In an increasingly connected world, real-time information has become critical to all businesses. To extract, store and analyse heaps of information efficiently, data has to be stored in a scalable manner that allows the business to respond in real-time. Apache Spark and Hadoop were built for precisely this purpose.
Apache Hadoop is an open-source software library that enables reliable, scalable, distributed computing. Apache Spark is a popular open-source cluster computing framework within the Hadoop ecosystem. Both entities are useful in big data processing. They both run-in distributed mode on a cluster.
Hadoop and Spark are two popular open-source technologies making our lives simpler today. They have always been close competitors with their own fan base in the world of data analytics.
Interestingly, both are Apache projects with a unique set of use cases. Though both have a wide array of advantages and disadvantages, they are still pretty easily comparable to decide which one is better for your business.
Let us dive deep and try to understand what these two technologies stand for, through a thorough analysis of their benefits and use cases.
What is Hadoop?
The Apache Hadoop project has been around for a while, but its origins lie in the late 1990s. Doug Cutting and Mike Cafarella created it at Yahoo. Ever since then, it’s become one of the most widely used distributed file systems in the world.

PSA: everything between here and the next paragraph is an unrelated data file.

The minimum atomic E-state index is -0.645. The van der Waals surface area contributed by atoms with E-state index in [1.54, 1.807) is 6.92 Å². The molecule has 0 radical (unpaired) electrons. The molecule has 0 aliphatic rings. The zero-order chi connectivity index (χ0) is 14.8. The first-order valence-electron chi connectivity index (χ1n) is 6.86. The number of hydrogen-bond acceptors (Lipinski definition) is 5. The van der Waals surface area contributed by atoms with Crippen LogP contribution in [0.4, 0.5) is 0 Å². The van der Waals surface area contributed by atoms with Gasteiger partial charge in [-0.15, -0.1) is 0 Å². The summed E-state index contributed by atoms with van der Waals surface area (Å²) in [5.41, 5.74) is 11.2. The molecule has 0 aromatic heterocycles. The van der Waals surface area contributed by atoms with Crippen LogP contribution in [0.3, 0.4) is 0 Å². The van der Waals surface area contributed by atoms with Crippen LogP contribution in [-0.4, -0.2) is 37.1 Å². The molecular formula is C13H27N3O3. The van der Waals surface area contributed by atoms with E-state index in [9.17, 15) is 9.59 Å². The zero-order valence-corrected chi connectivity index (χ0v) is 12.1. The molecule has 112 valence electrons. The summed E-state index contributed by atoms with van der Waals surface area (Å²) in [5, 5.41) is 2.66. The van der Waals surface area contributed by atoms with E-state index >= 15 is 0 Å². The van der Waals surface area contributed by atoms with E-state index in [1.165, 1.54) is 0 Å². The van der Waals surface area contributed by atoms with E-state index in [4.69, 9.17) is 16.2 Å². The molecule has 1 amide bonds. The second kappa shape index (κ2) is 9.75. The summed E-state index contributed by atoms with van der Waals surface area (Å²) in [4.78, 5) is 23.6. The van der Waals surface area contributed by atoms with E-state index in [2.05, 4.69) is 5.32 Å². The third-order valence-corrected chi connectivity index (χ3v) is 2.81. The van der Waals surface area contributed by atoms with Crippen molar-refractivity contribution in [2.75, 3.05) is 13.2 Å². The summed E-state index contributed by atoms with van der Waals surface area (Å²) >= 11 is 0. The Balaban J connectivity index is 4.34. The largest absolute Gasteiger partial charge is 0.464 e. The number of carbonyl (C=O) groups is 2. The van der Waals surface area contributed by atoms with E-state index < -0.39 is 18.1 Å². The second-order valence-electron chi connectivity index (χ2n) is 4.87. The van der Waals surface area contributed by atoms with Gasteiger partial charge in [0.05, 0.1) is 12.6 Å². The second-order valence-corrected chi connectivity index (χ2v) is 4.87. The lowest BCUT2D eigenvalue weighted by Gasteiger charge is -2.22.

The Hadoop framework is written in Java and enables scalable processing of large data sets across clusters of commodity hardware, leading to high-performance computing. In simple terms, Hadoop is a way to store and process data in an easy, cost-effective way. Hadoop uses a distributed processing model that allows users to access the information they need without storing it on a single machine.
It is used for distributed storage and database management by businesses, governments, and individuals. Hadoop can also be considered a cluster computing platform that uses the MapReduce programming model to process big data sets.
Hadoop was created mainly to address the limitations of traditional relational databases and provide faster processing of large data sets, particularly in the context of web services and internet-scale applications.
The four major modules of Hadoop are:
- Hadoop Distributed File System (HDFS): This system stores and manages large data sets across the clusters. HDFS handles both unstructured and structured data. The storage hardware that is being used can be anything from consumer-grade HDDs to enterprise drives.